Attorney Steve Grow
September 19, 2012
Where freedom prevails (as it rarely has anywhere) anyone has the right to disagree with anyone else (or be uncertain) about ANY matter of religion--notwithstanding that a particular embodiment of religious practice contains doctrines, theologies, laws or practices, allowing or mandating stoning, murder, rape, cruelty, etc. Under our constitution (but few others), religious freedom does not include the freedom to commit crimes like murder, stoning or rape in the name, or under the purported mandate, of religion--however sincerely believed.
For example, if the Catholic Church, as it once did and might still (I don't know), has provisions in its doctrine authorizing or requiring one to burn at the stake a "heretic" or "witch", or go off to the Holy Land and murder Muslims and Jews on the purported basis that religion requires it, then EVERY Catholic including its highest officials, and any head of state, who participates in or directs or counsels or orders such action, is guilty of a crime punishable by local law if that law protects the religious freedom of the Jews and Muslims properly. No amount of apoplexy at being opposed in this would justify the crime, whether on the part of the Pope or any Catholic or purported Christian caught up in the mob hatred of anyone opposing their frenzy.
The way psychology works, individually and especially in groups, that mob will see anyone opposing them as hateful, and be blind to the hatred that is driving themselves. The same principle applies to ALL others. In my opinion, people who think otherwise on what they regard as religious grounds—just ain’t got religion. (Herein lies the key flaw in “hate-crime” legislation that has been proposed in this country.)
Had Jesus been present at the first official Church bonfire for a heretic, he no doubt would have said when the fire-lighting moment arrived: "Let him or her who is without sin light the first match." They might have thrown him on the fire, too--but he (NOT the hate filled mob including even the highest church or government officials present or guiding things from a distance) would have had it right. The smoke from the bonfire would have been a stench in God’s nostrils, and not only because Jesus was on it.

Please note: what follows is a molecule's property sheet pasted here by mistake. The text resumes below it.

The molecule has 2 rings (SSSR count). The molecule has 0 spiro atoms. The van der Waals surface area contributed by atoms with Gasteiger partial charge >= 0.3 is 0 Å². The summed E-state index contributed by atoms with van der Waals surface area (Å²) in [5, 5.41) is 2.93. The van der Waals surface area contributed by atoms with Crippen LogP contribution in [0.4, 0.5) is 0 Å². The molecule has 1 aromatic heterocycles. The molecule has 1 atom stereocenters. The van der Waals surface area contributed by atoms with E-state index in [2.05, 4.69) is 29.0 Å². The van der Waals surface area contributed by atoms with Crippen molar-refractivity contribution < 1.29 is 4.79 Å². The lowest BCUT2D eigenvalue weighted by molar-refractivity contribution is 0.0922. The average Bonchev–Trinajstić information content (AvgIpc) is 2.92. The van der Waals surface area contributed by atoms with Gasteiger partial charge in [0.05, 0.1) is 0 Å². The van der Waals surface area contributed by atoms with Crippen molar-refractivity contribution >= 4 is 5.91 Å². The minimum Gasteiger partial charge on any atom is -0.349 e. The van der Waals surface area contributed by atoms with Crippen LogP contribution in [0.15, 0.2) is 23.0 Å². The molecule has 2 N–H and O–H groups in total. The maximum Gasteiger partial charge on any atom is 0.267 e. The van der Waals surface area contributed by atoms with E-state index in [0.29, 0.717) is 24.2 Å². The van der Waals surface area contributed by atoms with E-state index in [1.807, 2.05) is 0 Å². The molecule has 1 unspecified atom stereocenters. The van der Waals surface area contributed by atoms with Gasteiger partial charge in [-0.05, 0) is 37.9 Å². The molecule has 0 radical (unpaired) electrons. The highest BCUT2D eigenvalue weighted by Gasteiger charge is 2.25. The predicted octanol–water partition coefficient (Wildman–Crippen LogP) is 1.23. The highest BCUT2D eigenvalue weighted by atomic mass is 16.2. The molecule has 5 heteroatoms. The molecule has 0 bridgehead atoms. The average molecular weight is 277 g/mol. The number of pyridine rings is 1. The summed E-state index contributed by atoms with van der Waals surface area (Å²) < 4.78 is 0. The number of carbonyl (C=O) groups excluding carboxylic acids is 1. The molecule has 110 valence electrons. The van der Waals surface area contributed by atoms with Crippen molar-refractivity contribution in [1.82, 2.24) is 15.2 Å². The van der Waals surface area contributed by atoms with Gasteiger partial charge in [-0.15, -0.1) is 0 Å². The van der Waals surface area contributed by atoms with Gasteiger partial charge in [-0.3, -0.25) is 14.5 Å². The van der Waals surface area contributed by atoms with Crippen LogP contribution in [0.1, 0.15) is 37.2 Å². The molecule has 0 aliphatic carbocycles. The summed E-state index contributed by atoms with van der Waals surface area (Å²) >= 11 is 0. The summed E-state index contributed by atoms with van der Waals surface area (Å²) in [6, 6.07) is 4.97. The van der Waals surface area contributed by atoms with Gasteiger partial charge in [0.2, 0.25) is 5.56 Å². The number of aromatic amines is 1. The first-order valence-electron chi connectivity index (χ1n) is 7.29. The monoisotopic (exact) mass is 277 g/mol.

Just as in the case of Christianity, Islam is a great religion (and devout practitioners of it have many different understandings about it)--but not everyone gets it correctly. Likewise, for much of its undistinguished history, the Catholic Church just didn't get Jesus --though there were always some Catholics who did. The Church still has not come to fundamental grips with its centuries long problem with child abuse. Karen Armstrong, formerly a Catholic nun, I believe, has written a number of excellent books about Islam.
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I believe Mohammed, for example, said somewhere, even perhaps in the Koran, that there must be no compulsion in religion.
Of course, it takes courage to stand up for what is right--and especially if others project their hatred into you and accuse you of being hateful when you oppose them--while being utterly blind (blinded by their resentment, the world’s most powerful illusionist) to their own hate. The devil’s cleverest trick is to get you to hate evil. Don’t fall for it, else you will be unable oppose it with good—and become its instrument rather than its opponent.
© 2012 Steve Grow - All Rights Reserved
Steve Grow holds degrees in physics, law and philosophy. He is a retired lawyer who practiced business law for many years. He studied philosophy and cognitive psychology at the graduate level, including working with one of the world’s leading scholars on the work of Aristotle. He was co-editor in chief of his college newspaper. He has observed and wondered about history, psychology, religion, politics, journalism and good (and bad) government since childhood.
He believes that, now and always, the central problem in politics is monitoring and governing those in political positions—so that ordinary people are the ultimate governors and can hold those in office fully accountable. Ordinary people deserve, and need, full legal protection of their privacy. In contrast, all activities of those in government should be open to full scrutiny at all times. In a certain sense, ordinary people should be “ungovernable” and accorded a broad measure of privacy – on the other hand, politicians and their actions should be open to monitoring, closely watched and constrained. Anyone with a contrary view, he believes, is an enemy of freedom—wittingly or unwittingly.